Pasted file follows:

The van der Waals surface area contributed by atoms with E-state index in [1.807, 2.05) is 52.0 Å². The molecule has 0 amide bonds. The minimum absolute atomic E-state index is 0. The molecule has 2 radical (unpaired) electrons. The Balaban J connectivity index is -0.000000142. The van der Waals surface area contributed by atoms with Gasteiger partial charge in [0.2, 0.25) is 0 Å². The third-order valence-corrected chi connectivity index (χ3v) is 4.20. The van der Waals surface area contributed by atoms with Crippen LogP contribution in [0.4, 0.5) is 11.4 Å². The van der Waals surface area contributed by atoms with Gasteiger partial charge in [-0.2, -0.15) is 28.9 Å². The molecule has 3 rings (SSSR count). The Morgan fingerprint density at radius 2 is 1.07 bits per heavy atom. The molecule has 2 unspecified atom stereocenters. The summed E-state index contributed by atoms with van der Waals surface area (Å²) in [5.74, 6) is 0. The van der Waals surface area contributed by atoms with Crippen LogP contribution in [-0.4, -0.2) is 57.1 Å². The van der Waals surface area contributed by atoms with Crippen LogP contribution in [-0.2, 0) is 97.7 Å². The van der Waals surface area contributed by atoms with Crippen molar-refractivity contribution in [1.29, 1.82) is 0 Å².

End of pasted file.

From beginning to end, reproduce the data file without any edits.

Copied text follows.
The van der Waals surface area contributed by atoms with E-state index in [1.807, 2.05) is 52.0 Å². The molecule has 0 amide bonds. The minimum absolute atomic E-state index is 0. The molecule has 2 radical (unpaired) electrons. The Balaban J connectivity index is -0.000000142. The van der Waals surface area contributed by atoms with Gasteiger partial charge in [0.2, 0.25) is 0 Å². The third-order valence-corrected chi connectivity index (χ3v) is 4.20. The van der Waals surface area contributed by atoms with Crippen LogP contribution in [0.4, 0.5) is 11.4 Å². The van der Waals surface area contributed by atoms with Gasteiger partial charge in [-0.2, -0.15) is 28.9 Å². The molecule has 3 rings (SSSR count). The Morgan fingerprint density at radius 2 is 1.07 bits per heavy atom. The molecule has 2 unspecified atom stereocenters. The summed E-state index contributed by atoms with van der Waals surface area (Å²) in [5.74, 6) is 0. The van der Waals surface area contributed by atoms with Crippen LogP contribution in [-0.4, -0.2) is 57.1 Å². The van der Waals surface area contributed by atoms with Crippen LogP contribution in [-0.2, 0) is 97.7 Å². The van der Waals surface area contributed by atoms with Crippen molar-refractivity contribution in [1.29, 1.82) is 0 Å².